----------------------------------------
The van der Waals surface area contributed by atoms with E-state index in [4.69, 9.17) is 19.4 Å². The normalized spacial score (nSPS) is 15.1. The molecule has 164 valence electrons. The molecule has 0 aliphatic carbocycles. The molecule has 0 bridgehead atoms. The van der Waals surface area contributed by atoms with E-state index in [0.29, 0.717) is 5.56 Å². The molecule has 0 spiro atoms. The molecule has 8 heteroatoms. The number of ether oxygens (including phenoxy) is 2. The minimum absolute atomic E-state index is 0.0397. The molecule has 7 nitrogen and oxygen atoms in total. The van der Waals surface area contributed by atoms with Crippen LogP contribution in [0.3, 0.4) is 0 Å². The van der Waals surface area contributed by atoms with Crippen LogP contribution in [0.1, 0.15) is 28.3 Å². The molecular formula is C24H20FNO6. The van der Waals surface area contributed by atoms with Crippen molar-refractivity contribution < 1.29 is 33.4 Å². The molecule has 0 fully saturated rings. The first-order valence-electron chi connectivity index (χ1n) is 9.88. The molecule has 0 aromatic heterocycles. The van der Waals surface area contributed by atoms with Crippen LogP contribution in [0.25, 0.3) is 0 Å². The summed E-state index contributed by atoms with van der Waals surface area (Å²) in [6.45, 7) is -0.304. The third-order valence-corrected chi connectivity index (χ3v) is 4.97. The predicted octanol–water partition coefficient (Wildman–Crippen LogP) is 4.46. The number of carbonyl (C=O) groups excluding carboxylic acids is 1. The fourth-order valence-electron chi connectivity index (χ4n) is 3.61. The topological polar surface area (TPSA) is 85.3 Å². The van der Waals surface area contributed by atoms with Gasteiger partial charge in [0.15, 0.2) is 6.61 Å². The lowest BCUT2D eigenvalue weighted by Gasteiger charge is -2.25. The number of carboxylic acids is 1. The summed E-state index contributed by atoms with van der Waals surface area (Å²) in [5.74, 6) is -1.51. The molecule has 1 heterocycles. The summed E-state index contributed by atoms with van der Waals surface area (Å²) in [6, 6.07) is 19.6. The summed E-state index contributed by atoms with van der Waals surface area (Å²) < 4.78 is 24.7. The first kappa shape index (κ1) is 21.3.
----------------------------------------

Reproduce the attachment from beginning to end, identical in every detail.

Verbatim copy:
The van der Waals surface area contributed by atoms with E-state index in [4.69, 9.17) is 19.4 Å². The normalized spacial score (nSPS) is 15.1. The molecule has 164 valence electrons. The molecule has 0 aliphatic carbocycles. The molecule has 0 bridgehead atoms. The van der Waals surface area contributed by atoms with E-state index in [0.29, 0.717) is 5.56 Å². The molecule has 0 spiro atoms. The molecule has 8 heteroatoms. The number of ether oxygens (including phenoxy) is 2. The minimum absolute atomic E-state index is 0.0397. The molecule has 7 nitrogen and oxygen atoms in total. The van der Waals surface area contributed by atoms with Crippen LogP contribution in [0.3, 0.4) is 0 Å². The van der Waals surface area contributed by atoms with Crippen LogP contribution in [0.1, 0.15) is 28.3 Å². The molecular formula is C24H20FNO6. The van der Waals surface area contributed by atoms with Crippen molar-refractivity contribution < 1.29 is 33.4 Å². The molecule has 0 fully saturated rings. The first-order valence-electron chi connectivity index (χ1n) is 9.88. The molecule has 0 aromatic heterocycles. The van der Waals surface area contributed by atoms with Crippen LogP contribution in [0.25, 0.3) is 0 Å². The summed E-state index contributed by atoms with van der Waals surface area (Å²) in [6.45, 7) is -0.304. The third-order valence-corrected chi connectivity index (χ3v) is 4.97. The predicted octanol–water partition coefficient (Wildman–Crippen LogP) is 4.46. The number of carbonyl (C=O) groups excluding carboxylic acids is 1. The fourth-order valence-electron chi connectivity index (χ4n) is 3.61. The topological polar surface area (TPSA) is 85.3 Å². The van der Waals surface area contributed by atoms with Gasteiger partial charge in [0.15, 0.2) is 6.61 Å². The lowest BCUT2D eigenvalue weighted by Gasteiger charge is -2.25. The number of carboxylic acids is 1. The summed E-state index contributed by atoms with van der Waals surface area (Å²) in [5.74, 6) is -1.51. The molecule has 1 heterocycles. The summed E-state index contributed by atoms with van der Waals surface area (Å²) in [6, 6.07) is 19.6. The summed E-state index contributed by atoms with van der Waals surface area (Å²) < 4.78 is 24.7. The first kappa shape index (κ1) is 21.3.